Over the last few months, it has gotten quite difficult to purchase physical gold in large quantities, as proven by the backwardation phenomenon, when the Gold Forward Offer Rate is negative [GOFO is the interest rate at which participants are willing to lend gold on a swap against US dollars]. If the ECB were to buy physical gold in the markets it would create havoc on spot prices. And a rising gold price brings investors and economic agents to seriously question the stability of paper currencies. They might even abandon paper currencies in favor of tangible assets. To avoid that whole chain reaction, the ECB refuses to buy gold as part of its QE program.
WOLF: There have been a slew of countries trying to repatriate some of their gold, among them Venezuela, Germany, and the Netherlands. Seems easy enough, but some of these countries have a hard time repatriating their gold. What’s the deal?
FABRICE: Gold has been stored mainly in the United States and London in order to protect the gold reserves during times of conflicts – the Cold War, for example – and/or to improve the liquidity of their gold reserves by moving them closer to the large trading centers.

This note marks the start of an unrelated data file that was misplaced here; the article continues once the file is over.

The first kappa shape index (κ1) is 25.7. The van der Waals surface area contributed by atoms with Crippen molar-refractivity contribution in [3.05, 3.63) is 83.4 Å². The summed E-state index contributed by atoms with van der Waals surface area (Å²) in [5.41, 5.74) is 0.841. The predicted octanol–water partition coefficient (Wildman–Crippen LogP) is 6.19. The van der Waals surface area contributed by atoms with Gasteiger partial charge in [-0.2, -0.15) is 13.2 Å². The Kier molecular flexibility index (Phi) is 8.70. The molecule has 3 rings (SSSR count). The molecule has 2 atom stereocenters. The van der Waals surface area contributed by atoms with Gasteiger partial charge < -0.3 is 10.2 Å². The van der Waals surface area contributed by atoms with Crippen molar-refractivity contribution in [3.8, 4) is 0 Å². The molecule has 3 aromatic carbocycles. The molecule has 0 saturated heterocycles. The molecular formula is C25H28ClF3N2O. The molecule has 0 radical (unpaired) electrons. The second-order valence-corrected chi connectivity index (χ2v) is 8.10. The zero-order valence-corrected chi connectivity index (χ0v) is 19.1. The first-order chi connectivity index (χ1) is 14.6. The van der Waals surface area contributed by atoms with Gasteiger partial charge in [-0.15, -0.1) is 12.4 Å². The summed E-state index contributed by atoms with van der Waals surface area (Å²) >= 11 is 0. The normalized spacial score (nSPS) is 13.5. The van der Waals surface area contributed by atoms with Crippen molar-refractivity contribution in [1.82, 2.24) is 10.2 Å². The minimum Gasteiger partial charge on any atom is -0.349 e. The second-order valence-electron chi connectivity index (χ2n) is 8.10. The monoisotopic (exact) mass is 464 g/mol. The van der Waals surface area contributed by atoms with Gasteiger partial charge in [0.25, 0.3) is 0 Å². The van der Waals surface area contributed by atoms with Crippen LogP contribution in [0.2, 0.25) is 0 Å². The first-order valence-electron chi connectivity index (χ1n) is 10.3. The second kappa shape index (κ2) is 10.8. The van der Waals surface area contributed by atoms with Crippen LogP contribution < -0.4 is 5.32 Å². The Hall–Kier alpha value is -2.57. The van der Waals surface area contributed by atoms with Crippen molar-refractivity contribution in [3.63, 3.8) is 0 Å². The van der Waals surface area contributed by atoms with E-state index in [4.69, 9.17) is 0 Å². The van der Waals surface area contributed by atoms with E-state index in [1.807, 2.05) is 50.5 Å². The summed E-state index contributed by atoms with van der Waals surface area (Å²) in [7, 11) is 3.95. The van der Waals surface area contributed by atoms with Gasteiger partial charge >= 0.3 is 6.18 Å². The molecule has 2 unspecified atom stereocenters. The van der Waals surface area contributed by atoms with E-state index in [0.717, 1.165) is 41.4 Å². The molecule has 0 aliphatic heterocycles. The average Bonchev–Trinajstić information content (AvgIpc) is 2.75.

That certainly made sense at the time, but we are now seeing a reverse movement of repatriation as there are some doubts as to the real existence of those gold reserves in the two main storage locales, London and New York. There is a high probability that gold reserves from several countries have been leased to bullion banks and then sold on the markets in order to control the gold price and thus maintain the illusion of value of paper currencies such as the dollar, the euro, etc.
When central bankers, often under pressure from their own government, decide to repatriate their physical gold, one can logically assume that they have some doubts about all of their gold still being there, especially in a context where no real audits of gold reserves are being performed.